I See Elsie About this blog

I See Elsie

The Ithaca College London Centre

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Posted by Bill Sheasgreen at 6:06AM   |  Add a comment

I will occasionally use this blog to give a brief historical background to a part of London that we visit. First up is Spitalfields and I’ve named the blog after its favourite watering hole. And there's something else here too!



"Spitalfields, once the fields of St Mary’s hospital just outside the city’s north-eastern gate, is today an
artistic, culinary and fashion trendsetter in London’s east end. Dissolved like most monasteries
Roman in their allegiance in the 1530s, the area was granted a market by Charles II in the 1670s.
Alienated from the church by the paganism of their working class culture, and finding themselves
harassed by the ecclesiastical courts, the impecunious workers remained stubbornly resistant to the
inspirational preachers sent to convert them.  When in 1685 Louis 14 revoked the law that had given
silk weavers  a degree of religious freedom, these protestant ‘Huguenots’ as they were labelled,
migrated to the houses along Fournier and Wilkes street east of the market.  The last Stuart Queen,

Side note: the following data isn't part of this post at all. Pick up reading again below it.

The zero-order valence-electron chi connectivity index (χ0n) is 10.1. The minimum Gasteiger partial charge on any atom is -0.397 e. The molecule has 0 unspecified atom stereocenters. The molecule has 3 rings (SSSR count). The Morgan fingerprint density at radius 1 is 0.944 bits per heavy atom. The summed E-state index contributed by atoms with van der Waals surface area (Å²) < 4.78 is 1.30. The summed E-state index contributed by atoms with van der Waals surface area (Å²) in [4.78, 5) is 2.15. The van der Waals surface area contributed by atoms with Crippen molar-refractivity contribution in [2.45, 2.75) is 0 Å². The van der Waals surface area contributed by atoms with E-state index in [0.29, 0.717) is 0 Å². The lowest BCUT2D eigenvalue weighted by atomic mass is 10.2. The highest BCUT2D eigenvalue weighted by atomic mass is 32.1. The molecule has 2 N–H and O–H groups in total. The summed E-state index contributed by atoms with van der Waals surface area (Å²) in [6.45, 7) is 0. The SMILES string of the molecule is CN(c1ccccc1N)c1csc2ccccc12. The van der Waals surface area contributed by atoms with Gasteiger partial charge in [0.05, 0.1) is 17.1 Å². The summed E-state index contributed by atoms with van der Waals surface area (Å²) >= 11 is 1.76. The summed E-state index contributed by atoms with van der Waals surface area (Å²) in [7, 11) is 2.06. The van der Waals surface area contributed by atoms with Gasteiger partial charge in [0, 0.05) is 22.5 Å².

Anne, passed an act to create 50 new churches in the ‘indies of the interior‘ that abutted London’s
richer areas. In 1746 a second new church, this a dissenting chapel, was erected east on Fournier,
right next to the brick works and Truman’s brewery.  Opposite Christ Church, favoured by trendy
youth today, stands the famous TEN BELLS public house, where two of Jack’s unfortunate victims,
imbibed their last drink, sang their last song, before succumbing to the unknown butcher in the
narrow alleyways of Spitalfields. When in the early 19th century,  new docks were built in Wapping
going east to the Isle of Dogs, new roads were built through the area. Goods from the Canaries,
Kalamazoo, the Congo, Cuba, Canada poured into the docks.  Jobs multiplied attracting men from
Ireland initially. By the 1880s, with the Victorian boom still underway, vicious pogroms in Eastern
Europe led to the arrival of thousands of impoverished Jews who squashed into the dilapidated
residences east of Commercial Street. Next, in the early 20th century,  socialists, revolutionaries,
anarchists preached sedition throughout Whitechapel and Mile End. Then, after centuries of neglect,
Nazi Heinkels, Stukas and Dornier bombers laid waste to the area in the blitz."


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